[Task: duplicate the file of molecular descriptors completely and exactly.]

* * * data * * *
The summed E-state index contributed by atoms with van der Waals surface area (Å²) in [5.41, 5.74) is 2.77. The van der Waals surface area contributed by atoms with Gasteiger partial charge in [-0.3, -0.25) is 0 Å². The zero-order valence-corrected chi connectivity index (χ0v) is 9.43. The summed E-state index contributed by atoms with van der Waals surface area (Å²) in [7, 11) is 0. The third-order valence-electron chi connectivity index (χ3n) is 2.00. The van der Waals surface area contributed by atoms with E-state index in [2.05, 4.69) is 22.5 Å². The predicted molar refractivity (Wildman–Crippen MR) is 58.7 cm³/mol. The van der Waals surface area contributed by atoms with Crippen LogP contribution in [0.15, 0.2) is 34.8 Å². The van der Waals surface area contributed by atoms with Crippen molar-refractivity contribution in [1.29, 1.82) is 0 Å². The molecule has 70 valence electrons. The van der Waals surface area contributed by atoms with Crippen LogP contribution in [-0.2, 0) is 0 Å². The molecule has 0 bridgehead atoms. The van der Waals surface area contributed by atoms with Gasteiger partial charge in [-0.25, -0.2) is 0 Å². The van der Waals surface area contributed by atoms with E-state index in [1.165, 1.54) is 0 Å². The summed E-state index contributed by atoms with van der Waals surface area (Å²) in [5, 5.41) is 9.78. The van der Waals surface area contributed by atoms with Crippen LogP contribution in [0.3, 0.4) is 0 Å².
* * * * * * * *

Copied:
The summed E-state index contributed by atoms with van der Waals surface area (Å²) in [5.41, 5.74) is 2.77. The van der Waals surface area contributed by atoms with Gasteiger partial charge in [-0.3, -0.25) is 0 Å². The zero-order valence-corrected chi connectivity index (χ0v) is 9.43. The summed E-state index contributed by atoms with van der Waals surface area (Å²) in [7, 11) is 0. The third-order valence-electron chi connectivity index (χ3n) is 2.00. The van der Waals surface area contributed by atoms with E-state index in [2.05, 4.69) is 22.5 Å². The predicted molar refractivity (Wildman–Crippen MR) is 58.7 cm³/mol. The van der Waals surface area contributed by atoms with Crippen LogP contribution in [0.15, 0.2) is 34.8 Å². The van der Waals surface area contributed by atoms with Crippen molar-refractivity contribution in [1.29, 1.82) is 0 Å². The molecule has 70 valence electrons. The van der Waals surface area contributed by atoms with Crippen LogP contribution in [-0.2, 0) is 0 Å². The molecule has 0 bridgehead atoms. The van der Waals surface area contributed by atoms with Gasteiger partial charge in [-0.25, -0.2) is 0 Å². The van der Waals surface area contributed by atoms with E-state index in [1.165, 1.54) is 0 Å². The summed E-state index contributed by atoms with van der Waals surface area (Å²) in [5, 5.41) is 9.78. The van der Waals surface area contributed by atoms with Crippen LogP contribution in [0.3, 0.4) is 0 Å².